As part of my attempt to “cluster” the material gathered during the ocTEL MOOC and also document my contribution to different discussions and groups, I have decided to group them here on a week by week basis. This organization could well change as the course evolves over the coming weeks.
I am already feeling a bit bewildered by all the information, exchanges, questions I have found here on the first day. I have been dabbling with TEL for quite some time (I began about 10 years ago) and I have continued to be interested in the whole area. Recently, things have started to take off and move into another dimension and I must admit that I’m having some difficulty keeping up (which is why I’m here). I have a feeling that things are going so fast now that we don’t even have the time to evaluate the impacts/results of some of the recent innovations and there seems to me to be an almost lemming-like charge forward – I just hope we’re not rushing towards the edge of the cliff.
One of my short lecture courses has recently been transformed into an “interactive online session” which was a very interesting experience as a lecturer to find myself being filmed in a studio, outside etc. and having to learn how to “sequence” the lecture and adapt it to the new medium. There are advantages for me in terms of being able to reach more students in more places, but the phase of getting the student feedback and assessing the learning outcomes is only now begininng.
I am convinced that there are some great things that can be done to enhance the experience of teachers and learners by integrating technology, and I’m also sure that there are some pitfalls that we need to avoid. I’d like to try and make sure that I am able enhance my experience and that of my students as much as possible by making the most informed choices and I’m counting on the exchanges during this course to help me be able to make those choices.
Looking forward to working and exchaning with you.
Hello Grant, I hear, and respect, your anxiety about “where all this is heading” and whether we’re in danger of getting swept along with it. I hope ocTEL will help you make sense of it – but it will only help you make sense of it; it won’t make sense of it for you.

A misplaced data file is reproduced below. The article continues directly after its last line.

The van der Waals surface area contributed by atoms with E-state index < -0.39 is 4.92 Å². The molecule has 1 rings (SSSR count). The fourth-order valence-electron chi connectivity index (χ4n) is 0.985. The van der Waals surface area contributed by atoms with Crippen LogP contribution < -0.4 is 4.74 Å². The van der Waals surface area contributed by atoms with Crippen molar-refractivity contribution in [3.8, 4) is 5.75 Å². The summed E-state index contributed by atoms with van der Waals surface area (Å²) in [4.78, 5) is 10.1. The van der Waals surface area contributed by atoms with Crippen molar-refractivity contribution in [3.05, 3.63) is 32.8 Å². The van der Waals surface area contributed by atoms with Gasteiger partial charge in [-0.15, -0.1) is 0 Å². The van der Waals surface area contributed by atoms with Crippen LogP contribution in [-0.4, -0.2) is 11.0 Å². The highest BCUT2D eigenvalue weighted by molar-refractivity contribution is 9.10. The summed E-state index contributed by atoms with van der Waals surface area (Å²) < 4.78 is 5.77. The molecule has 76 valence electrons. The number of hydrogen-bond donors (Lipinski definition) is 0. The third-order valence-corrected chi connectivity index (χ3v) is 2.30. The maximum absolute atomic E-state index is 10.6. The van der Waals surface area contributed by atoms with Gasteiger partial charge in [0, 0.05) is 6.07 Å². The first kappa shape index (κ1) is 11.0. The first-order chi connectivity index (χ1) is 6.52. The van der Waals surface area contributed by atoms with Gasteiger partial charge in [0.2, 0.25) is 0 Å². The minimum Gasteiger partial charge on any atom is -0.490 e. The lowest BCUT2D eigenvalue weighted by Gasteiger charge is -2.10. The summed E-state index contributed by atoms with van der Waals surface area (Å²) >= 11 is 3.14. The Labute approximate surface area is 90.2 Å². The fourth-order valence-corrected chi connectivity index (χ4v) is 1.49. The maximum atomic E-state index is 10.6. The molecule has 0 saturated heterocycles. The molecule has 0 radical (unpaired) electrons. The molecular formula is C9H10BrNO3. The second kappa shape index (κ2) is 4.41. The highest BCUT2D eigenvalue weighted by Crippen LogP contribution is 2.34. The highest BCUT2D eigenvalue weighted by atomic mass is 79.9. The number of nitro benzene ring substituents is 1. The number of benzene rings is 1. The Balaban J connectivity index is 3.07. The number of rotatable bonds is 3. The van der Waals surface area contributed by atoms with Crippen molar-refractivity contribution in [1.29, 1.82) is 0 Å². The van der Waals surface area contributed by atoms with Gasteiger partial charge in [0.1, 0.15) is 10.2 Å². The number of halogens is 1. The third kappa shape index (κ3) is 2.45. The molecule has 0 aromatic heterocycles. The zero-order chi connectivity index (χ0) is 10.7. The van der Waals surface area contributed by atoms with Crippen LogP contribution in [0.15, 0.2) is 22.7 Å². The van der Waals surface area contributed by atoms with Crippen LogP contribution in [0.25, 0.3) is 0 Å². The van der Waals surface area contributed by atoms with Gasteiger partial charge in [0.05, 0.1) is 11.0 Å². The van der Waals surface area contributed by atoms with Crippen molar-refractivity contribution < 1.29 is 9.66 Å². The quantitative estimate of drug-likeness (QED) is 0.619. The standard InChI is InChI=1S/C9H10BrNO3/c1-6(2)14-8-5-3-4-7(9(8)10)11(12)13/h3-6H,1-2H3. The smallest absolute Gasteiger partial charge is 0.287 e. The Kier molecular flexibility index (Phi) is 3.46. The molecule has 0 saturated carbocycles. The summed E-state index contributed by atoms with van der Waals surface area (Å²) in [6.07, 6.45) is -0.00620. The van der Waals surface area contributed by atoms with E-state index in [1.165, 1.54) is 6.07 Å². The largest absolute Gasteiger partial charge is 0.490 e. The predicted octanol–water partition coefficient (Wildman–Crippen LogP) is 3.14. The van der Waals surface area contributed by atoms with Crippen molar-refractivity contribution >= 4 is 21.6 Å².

It’s natural and OK to feel a little bit bewildered in the first few days. That’s what Week 0 is for – to help you find your feet. Please keep in mind theguidance in the handbook about being selective. You do not have to keep up with everything. In fact you would be silly to try.
Could you say more about the questions and issues that really matter to you? And what might it look like if this course could help you address them? If you can develop a picture of the help you’re hoping to get from the course, then you will have a clear direction you can pursue – and you can afford to be ruthless about ignoring the stuff that doesn’t help you.
Thanks for the advice and the encouragement. I’ve actually participated in quite a few on-line courses over the years but they all began with a f2f component, involved small numbers of participants and had very focused topics. They also only used one platform (Blackboard).
I have the impression here of having walked into a very lively party (festival?) where there are all sorts of things going on at the same time and it’s all just a bit of a blur at the moment. Anyway, I’m enjoying wandering around and just taking it all in and trying things out.
I have created a blog to “cluster” and have created a Tweeter account as it was starting to get embarrassing not having one (got the account and tried 3 times unsuccessfully to tweet here!).
I liked the model by Dave Cormier (Orient, Declare, Network, Cluster and Focus) and that also seems to be what you are suggesting so that’s what I’ll try and do.
I will think about your questions and post again later.
I have apparently caused a bit of confusion in some parts with my references to “Tweeter” – it is, of course, “Twitter” but it gets deformed here in France because of the pronunciation.
To go back to your questions. There are a few things I’d really like to be able to do with technology to enhance learning:
1) Make my courses less teacher-centred and more focused on the student, perhaps by flipping them much more.
2) Use technology to increase the amount of collaboration between students and between me and the students.
3) Find ways to use the technology to make the learning more individualized and relevant to the specific needs of each student – basically to have things as much as possible tailor-made rather than off the peg.
4) To find ways to allow technology into the classroom in ways that are relevant to the content and activities that we are doing – I don’t want to have to keep going through the ritual “turn off your computers and phones, you won’t be needing them in this class”.
All of this, of course, with the aim of improving the knowledge and skills of my students, increasing the interaction between them (and me) and building strong and enjoyable working relationships in an open and respectful environment.
Oh, and a final thought – it needs to be able to be done without obliging me to work evenings and weekends – because I already work these 😉